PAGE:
Now this new name, “Father,”
Christ places at the very commencement of the model prayer. This name is to be the very basis of our Prayer. To pray aright, certain things are required in him who
prays. The Psalmist asked himself this
question one day, “Who shall ascend into the hill of the Lord and who shall
stand in His holy place?” Who has the right to worship God and pray to Him? That is the Psalmist’s question translated
into present day speech. And he proceeds
to answer the question he himself asks.
And this is the answer he gives, Who has the right to worship and
pray? “He that hath clean hands and a pure heart,
who hath not lifted up his soul unto vanity nor sworn deceitfully.”
But the Psalmist’s answer is one of blank despair. For who is there whose hands are clean? Who is there whose heart is pure? Where is the man who has not lifted up his
soul unto vanity? Brethren, when we look
upon ourselves what do we see but SIN! SIN! SIN! and the cry that breaks from
our lips is the terrible cry of [Page 33] the leper of old - Unclean,
unclean. If we have to wait till our
hands are clean and our hearts pure we shall never, never ascend unto the hill of the Lord or stand in His holy
place. But thank God there are no
impossible conditions of that kind to be fulfilled before you and I can
pray. What right have I, sinful man, to
pray? What warrant have I for coming
boldly to the throne of grace? Well,
brethren, I have no right but that which this name gives. I have no warrant save that which the name “Father”
supplies. That is my right - not that I have clean
hands or a pure heart, but that I am a son, and He, the Almighty God, is my Father. I have read a
story somewhere which says that when one of the Roman Emperors was entering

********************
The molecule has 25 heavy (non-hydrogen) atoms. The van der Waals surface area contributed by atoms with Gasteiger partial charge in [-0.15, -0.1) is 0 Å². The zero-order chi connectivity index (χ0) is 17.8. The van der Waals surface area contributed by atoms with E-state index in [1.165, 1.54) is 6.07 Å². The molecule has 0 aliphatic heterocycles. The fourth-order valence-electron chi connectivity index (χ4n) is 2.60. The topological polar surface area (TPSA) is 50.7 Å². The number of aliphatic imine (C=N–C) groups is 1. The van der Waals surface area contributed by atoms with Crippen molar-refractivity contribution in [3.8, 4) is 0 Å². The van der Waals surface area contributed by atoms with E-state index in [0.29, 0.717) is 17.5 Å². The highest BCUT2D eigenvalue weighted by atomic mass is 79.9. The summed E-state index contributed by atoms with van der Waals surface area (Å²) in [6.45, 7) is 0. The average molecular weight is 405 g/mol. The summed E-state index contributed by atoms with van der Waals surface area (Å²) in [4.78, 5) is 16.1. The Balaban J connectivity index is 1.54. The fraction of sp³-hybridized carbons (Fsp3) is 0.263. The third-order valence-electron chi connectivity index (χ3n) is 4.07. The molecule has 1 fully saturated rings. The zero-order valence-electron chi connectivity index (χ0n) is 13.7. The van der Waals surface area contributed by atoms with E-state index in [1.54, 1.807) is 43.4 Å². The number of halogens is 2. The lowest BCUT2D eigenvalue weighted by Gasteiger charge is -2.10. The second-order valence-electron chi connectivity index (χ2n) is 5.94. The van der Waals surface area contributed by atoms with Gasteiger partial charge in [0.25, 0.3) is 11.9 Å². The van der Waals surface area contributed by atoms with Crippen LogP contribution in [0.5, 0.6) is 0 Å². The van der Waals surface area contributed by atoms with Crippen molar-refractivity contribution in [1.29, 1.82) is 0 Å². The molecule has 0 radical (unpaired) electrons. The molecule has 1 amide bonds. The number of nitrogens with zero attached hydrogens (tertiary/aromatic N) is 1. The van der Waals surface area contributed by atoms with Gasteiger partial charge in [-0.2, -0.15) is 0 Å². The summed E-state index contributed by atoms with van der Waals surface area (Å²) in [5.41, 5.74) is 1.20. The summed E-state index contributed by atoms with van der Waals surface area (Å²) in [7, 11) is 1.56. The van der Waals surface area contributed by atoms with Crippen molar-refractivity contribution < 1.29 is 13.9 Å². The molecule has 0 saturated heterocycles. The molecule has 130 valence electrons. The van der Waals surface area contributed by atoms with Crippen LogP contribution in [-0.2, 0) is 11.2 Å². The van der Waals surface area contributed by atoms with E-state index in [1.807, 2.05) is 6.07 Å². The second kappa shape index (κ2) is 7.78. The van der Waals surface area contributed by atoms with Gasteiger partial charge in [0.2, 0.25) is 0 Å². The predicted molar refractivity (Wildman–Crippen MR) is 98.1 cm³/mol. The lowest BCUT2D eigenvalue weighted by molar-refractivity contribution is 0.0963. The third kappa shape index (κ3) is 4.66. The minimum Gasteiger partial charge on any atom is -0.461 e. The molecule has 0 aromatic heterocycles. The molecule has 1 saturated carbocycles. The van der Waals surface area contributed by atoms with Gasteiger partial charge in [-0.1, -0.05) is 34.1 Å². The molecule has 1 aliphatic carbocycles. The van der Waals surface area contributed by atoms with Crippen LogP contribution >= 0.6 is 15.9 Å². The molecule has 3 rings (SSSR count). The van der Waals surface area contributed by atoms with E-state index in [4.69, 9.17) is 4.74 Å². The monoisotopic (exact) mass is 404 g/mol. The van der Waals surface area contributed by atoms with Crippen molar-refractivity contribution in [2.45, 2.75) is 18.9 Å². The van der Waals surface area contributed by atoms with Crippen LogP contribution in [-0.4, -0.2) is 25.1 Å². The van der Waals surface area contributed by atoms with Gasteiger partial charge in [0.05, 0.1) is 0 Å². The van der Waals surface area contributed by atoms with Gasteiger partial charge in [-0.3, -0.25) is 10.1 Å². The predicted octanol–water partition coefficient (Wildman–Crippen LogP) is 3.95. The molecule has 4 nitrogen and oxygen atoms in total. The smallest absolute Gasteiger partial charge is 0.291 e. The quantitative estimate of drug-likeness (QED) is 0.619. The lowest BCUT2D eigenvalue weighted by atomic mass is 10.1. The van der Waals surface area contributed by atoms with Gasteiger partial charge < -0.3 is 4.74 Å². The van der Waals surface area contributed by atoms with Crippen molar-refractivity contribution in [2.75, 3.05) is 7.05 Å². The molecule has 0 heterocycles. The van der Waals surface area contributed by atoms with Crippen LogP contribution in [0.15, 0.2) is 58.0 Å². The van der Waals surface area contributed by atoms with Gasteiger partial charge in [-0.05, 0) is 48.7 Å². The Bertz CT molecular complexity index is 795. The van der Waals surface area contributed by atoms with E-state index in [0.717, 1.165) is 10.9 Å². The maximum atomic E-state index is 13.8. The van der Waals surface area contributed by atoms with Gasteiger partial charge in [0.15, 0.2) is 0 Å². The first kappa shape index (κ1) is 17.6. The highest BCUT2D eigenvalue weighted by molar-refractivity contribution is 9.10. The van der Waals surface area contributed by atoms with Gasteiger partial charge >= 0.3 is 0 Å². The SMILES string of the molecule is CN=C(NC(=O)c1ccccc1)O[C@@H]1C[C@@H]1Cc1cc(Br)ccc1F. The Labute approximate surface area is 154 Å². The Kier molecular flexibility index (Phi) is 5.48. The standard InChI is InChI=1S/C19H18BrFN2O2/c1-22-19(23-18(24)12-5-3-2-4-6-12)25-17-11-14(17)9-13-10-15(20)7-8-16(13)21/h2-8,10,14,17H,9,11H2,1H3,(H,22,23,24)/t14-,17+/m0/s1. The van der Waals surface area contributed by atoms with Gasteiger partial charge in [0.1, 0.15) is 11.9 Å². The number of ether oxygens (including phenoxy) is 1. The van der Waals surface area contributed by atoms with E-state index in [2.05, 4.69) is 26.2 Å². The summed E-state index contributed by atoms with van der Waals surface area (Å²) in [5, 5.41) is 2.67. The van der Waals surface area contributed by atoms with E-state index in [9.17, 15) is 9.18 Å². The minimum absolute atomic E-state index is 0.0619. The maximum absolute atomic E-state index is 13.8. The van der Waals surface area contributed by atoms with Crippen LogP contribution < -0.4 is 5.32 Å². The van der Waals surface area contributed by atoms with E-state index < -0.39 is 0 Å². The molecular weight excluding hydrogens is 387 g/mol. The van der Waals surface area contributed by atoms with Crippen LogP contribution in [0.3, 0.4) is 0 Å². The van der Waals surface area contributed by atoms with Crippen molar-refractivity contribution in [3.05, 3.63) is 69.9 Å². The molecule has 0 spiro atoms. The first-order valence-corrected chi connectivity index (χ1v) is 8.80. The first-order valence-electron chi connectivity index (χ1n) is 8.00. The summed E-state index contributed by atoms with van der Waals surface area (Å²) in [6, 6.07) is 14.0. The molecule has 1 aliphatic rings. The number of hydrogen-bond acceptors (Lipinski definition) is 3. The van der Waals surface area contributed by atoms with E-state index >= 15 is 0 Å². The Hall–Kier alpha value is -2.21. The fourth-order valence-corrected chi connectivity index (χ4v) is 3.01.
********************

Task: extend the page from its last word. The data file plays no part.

But this word not only supplies our warrant for prayer, it also suggests to us the spirit in which our prayers must be offered. We must pray in the spirit of filial trust, in the spirit of childlike confidence. “He that cometh to God,” says the Apostle, “must believe that HE IS.” We must believe first of all in the reality of God. To many God is a name and nothing more. The world to them would be no emptier than it is if there were no God at all. We must first of all believe that God is. But that is not all. The Mongol, the Hindoo, the African savage believe that God IS; but no one would say that their devotions illustrate the true spirit of prayer. No: we must not only believe that God is, we must also believe [Page 35] He is a REWARDER. We must believe He is eager to bless. Some would have you believe that God is the helpless creature of His own laws, bound and held captive by them, and therefore unable to listen or to answer the cry of men - like one of those great stone impassive deities of Egypt, that sit there with staring eyes, and hands on knees, the very picture of impotence and helplessness. If God were no more than that, prayer would be a mockery, a delusion, a sham. But the God we are asked to believe in is a REWARDER - a FATHER more eager to bless us than any earthly parent is to answer the request of his child. And Christ puts this word in the very front, in order to help us to come with boldness, in order to beget within us a spirit of childlike expectancy and trust. I fancy when I hear some prayers, that we imagine God keeps His heart bolted and barred, and that we have, by the importunity of our petitions, to force and batter our way through. That was the kind of notion Job had. You remember his cry, “Oh, that I knew where I might find Him.” Well, what would Job do if he did find Him? “Oh,” says Job, “I would order my cause before Him, and fill my mouth with arguments.” Job thought that every blessing had to be wrung out of the [Page 36] hands of God. “I would fill my mouth with arguments,” as if nothing were to be had from God except by hard and importunate pleading.